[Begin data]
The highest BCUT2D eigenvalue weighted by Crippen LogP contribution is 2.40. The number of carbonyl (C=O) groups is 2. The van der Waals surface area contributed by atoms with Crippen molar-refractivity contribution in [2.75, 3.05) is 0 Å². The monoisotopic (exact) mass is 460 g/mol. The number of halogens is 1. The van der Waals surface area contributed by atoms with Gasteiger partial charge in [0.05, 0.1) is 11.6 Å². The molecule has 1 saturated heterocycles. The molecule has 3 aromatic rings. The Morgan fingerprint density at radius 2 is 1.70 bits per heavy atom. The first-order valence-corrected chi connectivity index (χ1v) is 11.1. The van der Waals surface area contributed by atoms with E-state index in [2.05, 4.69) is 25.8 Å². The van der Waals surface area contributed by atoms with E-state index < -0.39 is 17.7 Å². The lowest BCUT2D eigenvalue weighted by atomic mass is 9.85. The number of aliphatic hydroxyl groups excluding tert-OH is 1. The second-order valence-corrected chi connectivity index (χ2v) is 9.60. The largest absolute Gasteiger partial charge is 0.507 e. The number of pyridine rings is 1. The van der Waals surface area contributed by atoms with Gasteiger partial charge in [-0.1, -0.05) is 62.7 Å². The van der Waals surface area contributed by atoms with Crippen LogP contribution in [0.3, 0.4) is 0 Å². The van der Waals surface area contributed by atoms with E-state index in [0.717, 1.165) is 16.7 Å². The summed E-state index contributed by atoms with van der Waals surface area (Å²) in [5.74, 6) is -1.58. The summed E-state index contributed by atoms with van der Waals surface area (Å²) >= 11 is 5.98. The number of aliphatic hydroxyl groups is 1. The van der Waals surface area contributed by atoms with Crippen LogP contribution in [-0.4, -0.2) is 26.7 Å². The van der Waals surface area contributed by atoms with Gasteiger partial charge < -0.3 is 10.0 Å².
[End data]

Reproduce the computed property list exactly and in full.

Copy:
The highest BCUT2D eigenvalue weighted by Crippen LogP contribution is 2.40. The number of carbonyl (C=O) groups is 2. The van der Waals surface area contributed by atoms with Crippen molar-refractivity contribution in [2.75, 3.05) is 0 Å². The monoisotopic (exact) mass is 460 g/mol. The number of halogens is 1. The van der Waals surface area contributed by atoms with Gasteiger partial charge in [0.05, 0.1) is 11.6 Å². The molecule has 1 saturated heterocycles. The molecule has 3 aromatic rings. The Morgan fingerprint density at radius 2 is 1.70 bits per heavy atom. The first-order valence-corrected chi connectivity index (χ1v) is 11.1. The van der Waals surface area contributed by atoms with E-state index in [2.05, 4.69) is 25.8 Å². The van der Waals surface area contributed by atoms with E-state index < -0.39 is 17.7 Å². The lowest BCUT2D eigenvalue weighted by atomic mass is 9.85. The number of aliphatic hydroxyl groups excluding tert-OH is 1. The second-order valence-corrected chi connectivity index (χ2v) is 9.60. The largest absolute Gasteiger partial charge is 0.507 e. The number of pyridine rings is 1. The van der Waals surface area contributed by atoms with Gasteiger partial charge in [-0.1, -0.05) is 62.7 Å². The van der Waals surface area contributed by atoms with Crippen LogP contribution in [0.3, 0.4) is 0 Å². The van der Waals surface area contributed by atoms with E-state index in [0.717, 1.165) is 16.7 Å². The summed E-state index contributed by atoms with van der Waals surface area (Å²) in [5.74, 6) is -1.58. The summed E-state index contributed by atoms with van der Waals surface area (Å²) >= 11 is 5.98. The number of aliphatic hydroxyl groups is 1. The van der Waals surface area contributed by atoms with Crippen LogP contribution in [-0.4, -0.2) is 26.7 Å². The van der Waals surface area contributed by atoms with Gasteiger partial charge < -0.3 is 10.0 Å².